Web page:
The 11th Circuit Court of Appeals has just dealt a serious legal blow to former President Donald Trump. And really, this opinion overturning Trump’s request for a special master reads like a judicial punch. The panel called some of Trump’s arguments a “side show.” But more than that, the panel found that the district court “repeatedly interfered with its own reasoning” and came to an “unsupported conclusion.” Believe me, this language may sound simple, but the conclusion is legal venom. We need the fire emoji to really do the tone of this decision justice.
We need the fire emoji to really do the tone of this decision justice.
In addition to the loss itself, Trump must be particularly upset that he named two of the three judges on the panel that determined he was in fact not entitled to a special master to review the documents the government seized. in August to March. a-Lago, his home in Palm Beach, Florida. But this is nothing new. His appointed judges have inflicted a lot of losses on him because they will not ignore the law to give him a victory.
The third judge on the panel was nominated by former Republican President George W. Bush. The panel applauded a legally flawed ruling by another Trump appointee, Judge Aileen Canon. Cannon granted Trump’s request for a third party, a special master, to review documents the federal government seized from Trump’s residence. The problem with Cannon’s legal conclusion is that there was no law to back it up or, as I wrote then, it looked more like a political conclusion in search of legal vindication than a a court order.
As the 11th Circuit correctly concluded, the threshold issue with Cannon’s decision is her decision that she had jurisdiction to adjudicate, when in fact she did not. Trump and his legal team shopped among the judges and they found a friendly audience. Cannon concluded that there were “exceptional circumstances” for her to exercise what is called equitable jurisdiction and hear the case. But the only thing exceptional in the circumstances was Cannon’s twisted legal conclusions.
As the 11th Circuit correctly noted, the only way Cannon’s decision would be correct would be to “significantly expand the availability of equitable jurisdiction for each subject of a search warrant; or create an unprecedented exception in our law for former presidents. The panel correctly declined to uphold Cannon’s ruling, in part because it would have set the dangerous precedent of allowing investigation targets to go to district court judges to challenge search warrants during the search phase. pre-charge investigation.
So despite District Court Judge Cannon’s attempt to treat Trump as above the law, and despite her desire to create an “unprecedented exception” for the president who nominated her, her decision was slapped by other Trump appointees. Trump will likely file an emergency appeal with the Supreme Court, but he’s unlikely to fare much better there. The Supreme Court – made up of six conservatives, including three appointed by Trump – has not been friendly to him either.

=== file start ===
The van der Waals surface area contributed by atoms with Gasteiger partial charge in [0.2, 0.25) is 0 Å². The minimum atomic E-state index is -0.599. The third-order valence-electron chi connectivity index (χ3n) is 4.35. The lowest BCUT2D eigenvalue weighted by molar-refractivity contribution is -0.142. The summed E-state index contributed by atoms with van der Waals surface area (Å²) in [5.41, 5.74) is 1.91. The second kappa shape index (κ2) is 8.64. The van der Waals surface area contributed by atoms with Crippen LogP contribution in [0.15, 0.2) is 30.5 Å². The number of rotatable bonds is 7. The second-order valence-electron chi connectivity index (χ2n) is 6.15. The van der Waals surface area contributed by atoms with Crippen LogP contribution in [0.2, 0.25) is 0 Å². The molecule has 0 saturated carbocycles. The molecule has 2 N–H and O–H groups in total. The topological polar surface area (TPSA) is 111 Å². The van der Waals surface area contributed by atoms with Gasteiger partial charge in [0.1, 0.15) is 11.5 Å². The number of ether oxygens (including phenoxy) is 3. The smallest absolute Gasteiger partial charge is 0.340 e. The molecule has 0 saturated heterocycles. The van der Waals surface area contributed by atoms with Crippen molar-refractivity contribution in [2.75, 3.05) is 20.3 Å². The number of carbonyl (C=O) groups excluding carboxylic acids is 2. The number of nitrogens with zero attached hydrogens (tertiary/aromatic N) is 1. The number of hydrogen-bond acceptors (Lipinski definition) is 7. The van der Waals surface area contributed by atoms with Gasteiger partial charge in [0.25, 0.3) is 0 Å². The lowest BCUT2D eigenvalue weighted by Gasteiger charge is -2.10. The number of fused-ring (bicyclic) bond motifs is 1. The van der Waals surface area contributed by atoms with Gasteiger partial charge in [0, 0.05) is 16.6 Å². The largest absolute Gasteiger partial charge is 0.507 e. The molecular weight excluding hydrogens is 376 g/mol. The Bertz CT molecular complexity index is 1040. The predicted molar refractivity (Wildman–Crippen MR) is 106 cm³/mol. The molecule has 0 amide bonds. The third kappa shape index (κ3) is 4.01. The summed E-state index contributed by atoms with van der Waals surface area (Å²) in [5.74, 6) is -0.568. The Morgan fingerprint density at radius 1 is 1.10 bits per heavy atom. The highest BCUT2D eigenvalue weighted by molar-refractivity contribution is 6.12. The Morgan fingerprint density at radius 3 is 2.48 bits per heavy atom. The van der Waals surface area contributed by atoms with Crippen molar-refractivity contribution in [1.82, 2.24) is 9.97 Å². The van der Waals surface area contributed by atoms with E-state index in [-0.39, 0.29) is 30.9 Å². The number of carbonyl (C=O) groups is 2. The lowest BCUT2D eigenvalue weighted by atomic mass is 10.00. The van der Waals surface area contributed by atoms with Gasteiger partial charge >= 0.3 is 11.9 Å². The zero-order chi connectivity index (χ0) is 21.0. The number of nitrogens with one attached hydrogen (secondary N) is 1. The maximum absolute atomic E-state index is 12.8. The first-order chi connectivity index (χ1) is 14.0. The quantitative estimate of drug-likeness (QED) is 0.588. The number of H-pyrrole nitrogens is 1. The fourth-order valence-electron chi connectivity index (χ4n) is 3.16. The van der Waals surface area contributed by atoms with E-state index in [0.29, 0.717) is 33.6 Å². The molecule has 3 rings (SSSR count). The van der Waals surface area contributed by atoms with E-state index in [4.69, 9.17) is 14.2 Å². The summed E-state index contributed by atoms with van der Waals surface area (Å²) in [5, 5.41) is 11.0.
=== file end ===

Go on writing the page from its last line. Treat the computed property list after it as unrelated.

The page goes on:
So it’s time to step back and distinguish between Trump’s legal victories and conservative legal victories. We have enough evidence to conclude that Trump’s appointees to the federal bench are more concerned with handing out ideologically conservative rulings than vindicating the often baseless legal theories advanced by the former president. For Trump, someone seemingly concerned about his loyalty to him but rather indifferent to the rule of law, this must feel like a terrible betrayal.
More than a year ago, the Supreme Court denied Trump’s request to delay the ability of the Manhattan district attorney’s office to obtain his financial records. Earlier this year, the Supreme Court rejected an appeal by Trump to bar the House Select Committee investigating the events of January 6, 2021 from obtaining certain White House records. Last month, the Supreme Court denied Trump’s request to allow the special master to review classified documents found at Mar-a-Lago. And last week, the Supreme Court rejected Trump’s attempt to block Congress from obtaining his tax returns from the Internal Revenue Service.
Trump’s losses in federal court began before he even left office. Let us remember all the baseless and frivolous attempts he made to stay in office. In the 13 presidential election cases in federal court, Trump appointees who adjudicated cases alone or as part of a larger appeals panel cast no votes, according to one study. favor of Trump.
We are doing ourselves a disservice to see so-called “Trump judges” so eager to carry his water.
There is no doubt that Trump has remade the federal court system and fundamentally reshaped the Supreme Court. But there is a fundamental difference between, say, a decision to cancel Roe vs. Wade and a decision that would prevent Congress from obtaining Trump’s taxes or White House documents. The first gives the conservative legal movement a huge victory. The latter would have benefited no one but Trump. Judges and Trump-appointed justices have shown a willingness to ignore precedent to advance a conservative cause, but, Cannon being an obvious exception, they have generally not done so to help Trump’s personal goals.
Simply put, we are doing ourselves a disservice to see so-called “Trump judges” so eager to carry his water. Trump’s justices, including those on the Supreme Court, seem to care about moving this country to the right, not about Trump, the man, or his twisted legal arguments.
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